Software Design and Development
While there are thousands of software packages and mobile apps on the market, sometimes there is enough of a feature gap between what is available and what you want that it's worthwhile to decide to build vs. buy.
When you decide to build instead of buy, you may be overwhelmed by the decisions you're suddenly forced to make:
- Who's going to use the application?
- What technology/technologies should we use?
- Is our data going to be correct and safe?
- Who is going to help if something breaks or we need changes made?
A major part of the development process is to set up a system that will grow with your company's needs over time. Deciding what to put into "version 1" requires a balance between time, resources, and priorities. We can help you make these decisions. Using a "blue sky" mentality works great for identifying what you might want to do, but you have to come down from the clouds eventually to decide what's the most important feature set to build.
The Development Process
In software development, there are two main methodologies prevalent in the industry today. The first is called waterfall development. This is the traditional development model that proceeds sequentially through these phases:
- Requirements Gathering
A second model that is often used is the agile development model. This model lends itself well to internal or ongoing projects where new requirements are obtained on an ongoing basis and the project leadership makes decisions on how much development will be done. During each development cycle (known as a sprint) requirements (known as user stories) are prioritized for completion during that sprint. Development, testing, and deployment of these stories are done either within the sprint or as a "deployment sprint" following the development sprint. The cycle is then repeated with a new batch of requirements.
Since the requirements are not known upfront, determining the total cost of the project is impossible, which leads to complaints that the process is not predictable from a budget point of view. However, this is where project managers can control the spend by limiting the number of developers or hours being spent in a sprint.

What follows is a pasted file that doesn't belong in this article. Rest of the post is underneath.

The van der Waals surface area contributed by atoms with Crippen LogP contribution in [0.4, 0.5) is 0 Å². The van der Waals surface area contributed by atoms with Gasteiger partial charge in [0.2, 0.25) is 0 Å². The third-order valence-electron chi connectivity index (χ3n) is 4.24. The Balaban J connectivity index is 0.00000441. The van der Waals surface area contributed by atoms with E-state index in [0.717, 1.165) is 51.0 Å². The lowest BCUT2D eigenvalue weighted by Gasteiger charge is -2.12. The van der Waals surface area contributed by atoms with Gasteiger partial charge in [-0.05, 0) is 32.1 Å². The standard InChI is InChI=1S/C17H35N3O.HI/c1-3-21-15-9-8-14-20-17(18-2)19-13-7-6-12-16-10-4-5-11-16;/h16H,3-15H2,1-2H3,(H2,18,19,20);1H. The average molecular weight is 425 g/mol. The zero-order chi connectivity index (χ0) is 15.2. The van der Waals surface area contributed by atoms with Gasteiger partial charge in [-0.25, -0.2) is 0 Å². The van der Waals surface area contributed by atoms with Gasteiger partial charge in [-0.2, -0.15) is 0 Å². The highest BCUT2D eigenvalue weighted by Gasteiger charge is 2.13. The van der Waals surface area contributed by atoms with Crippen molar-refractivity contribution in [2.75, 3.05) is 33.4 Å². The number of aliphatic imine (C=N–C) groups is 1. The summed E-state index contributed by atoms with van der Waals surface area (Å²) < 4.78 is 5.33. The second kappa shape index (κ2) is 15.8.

NCS is experienced with both methodologies if your company has an existing development team that we'd be interfacing with. For projects that are exclusively NCS-run, we generally use the agile model but we do it conscious of the fact that budgets are not unlimited. We will work with you to plan out each sprint and help create estimates so you know up front what you're spending.
Some developers only want to focus on the newest "bleeding-edge" technologies and deride any applications that are older. This is very common in web-based development when new technologies are being released every month. Just because something newer has been released does not invalidate the investment in the previous technology. In many cases, there is not enough money to replace an entire legacy system. Instead, it's better to build interfaces to link with the older system while you make small steps towards replacing it.
While we prefer to work in the Microsoft environment using Visual Studio development tools, we also have experience with non-Microsoft technologies and client-side frameworks. We make frequent use of both open source and commercial components when they can solve a problem more efficiently than a custom solution.
Besides the technology, we can also help you determine what type of system to build. While web-based applications are common now, your situation might lend itself better to an actual application installed on your machine. You may want to have a mobile solution, but unless you need the capabilities of the mobile device, a mobile-optimized web solution would provide for easier maintenance. There are ways to share features between different application formats to help use your investment in more than one way.
Managing a project's scope and complexity is at least as important as the actual development work. Being open-minded about what you COULD do is important, but sorting out the must-have's from the nice-to-have's is an important step. We have an internal tool that helps us manage the user stories our clients come up with, but if you have an internal project management group, we can adapt to work with whatever structure you have. Ongoing project management documents, including time tracking, status reports, and other documents are all part of what we can provide to you and your company.